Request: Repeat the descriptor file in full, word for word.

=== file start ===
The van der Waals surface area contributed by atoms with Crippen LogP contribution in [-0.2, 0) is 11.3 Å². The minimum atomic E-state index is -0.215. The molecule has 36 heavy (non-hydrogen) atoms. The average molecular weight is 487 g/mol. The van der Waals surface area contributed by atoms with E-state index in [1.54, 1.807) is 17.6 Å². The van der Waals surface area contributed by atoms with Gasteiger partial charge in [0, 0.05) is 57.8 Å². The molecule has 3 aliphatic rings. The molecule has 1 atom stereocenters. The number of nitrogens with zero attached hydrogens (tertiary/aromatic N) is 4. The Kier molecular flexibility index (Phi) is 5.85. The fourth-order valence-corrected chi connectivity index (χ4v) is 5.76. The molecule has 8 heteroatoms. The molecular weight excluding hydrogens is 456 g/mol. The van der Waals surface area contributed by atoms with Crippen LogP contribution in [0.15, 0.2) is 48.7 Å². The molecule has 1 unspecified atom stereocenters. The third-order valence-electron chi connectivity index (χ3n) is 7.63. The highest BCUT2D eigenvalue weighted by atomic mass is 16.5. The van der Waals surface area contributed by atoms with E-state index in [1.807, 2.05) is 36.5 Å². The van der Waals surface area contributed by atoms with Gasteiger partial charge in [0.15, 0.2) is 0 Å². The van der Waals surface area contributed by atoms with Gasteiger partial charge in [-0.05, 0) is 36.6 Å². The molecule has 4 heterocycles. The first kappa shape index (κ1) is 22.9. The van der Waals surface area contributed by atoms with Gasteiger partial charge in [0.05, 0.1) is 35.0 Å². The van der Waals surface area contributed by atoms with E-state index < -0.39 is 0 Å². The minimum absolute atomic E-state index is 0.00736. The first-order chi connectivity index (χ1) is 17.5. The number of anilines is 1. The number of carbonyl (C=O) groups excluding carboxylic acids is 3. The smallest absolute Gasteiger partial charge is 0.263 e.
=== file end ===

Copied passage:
The van der Waals surface area contributed by atoms with Crippen LogP contribution in [-0.2, 0) is 11.3 Å². The minimum atomic E-state index is -0.215. The molecule has 36 heavy (non-hydrogen) atoms. The average molecular weight is 487 g/mol. The van der Waals surface area contributed by atoms with E-state index in [1.54, 1.807) is 17.6 Å². The van der Waals surface area contributed by atoms with Gasteiger partial charge in [0, 0.05) is 57.8 Å². The molecule has 3 aliphatic rings. The molecule has 1 atom stereocenters. The number of nitrogens with zero attached hydrogens (tertiary/aromatic N) is 4. The Kier molecular flexibility index (Phi) is 5.85. The fourth-order valence-corrected chi connectivity index (χ4v) is 5.76. The molecule has 8 heteroatoms. The molecular weight excluding hydrogens is 456 g/mol. The van der Waals surface area contributed by atoms with Crippen LogP contribution in [0.15, 0.2) is 48.7 Å². The molecule has 1 unspecified atom stereocenters. The third-order valence-electron chi connectivity index (χ3n) is 7.63. The highest BCUT2D eigenvalue weighted by atomic mass is 16.5. The van der Waals surface area contributed by atoms with E-state index in [1.807, 2.05) is 36.5 Å². The van der Waals surface area contributed by atoms with Gasteiger partial charge in [0.15, 0.2) is 0 Å². The van der Waals surface area contributed by atoms with Gasteiger partial charge in [-0.05, 0) is 36.6 Å². The molecule has 4 heterocycles. The first kappa shape index (κ1) is 22.9. The van der Waals surface area contributed by atoms with Gasteiger partial charge in [0.05, 0.1) is 35.0 Å². The van der Waals surface area contributed by atoms with E-state index < -0.39 is 0 Å². The minimum absolute atomic E-state index is 0.00736. The first-order chi connectivity index (χ1) is 17.5. The number of anilines is 1. The number of carbonyl (C=O) groups excluding carboxylic acids is 3. The smallest absolute Gasteiger partial charge is 0.263 e.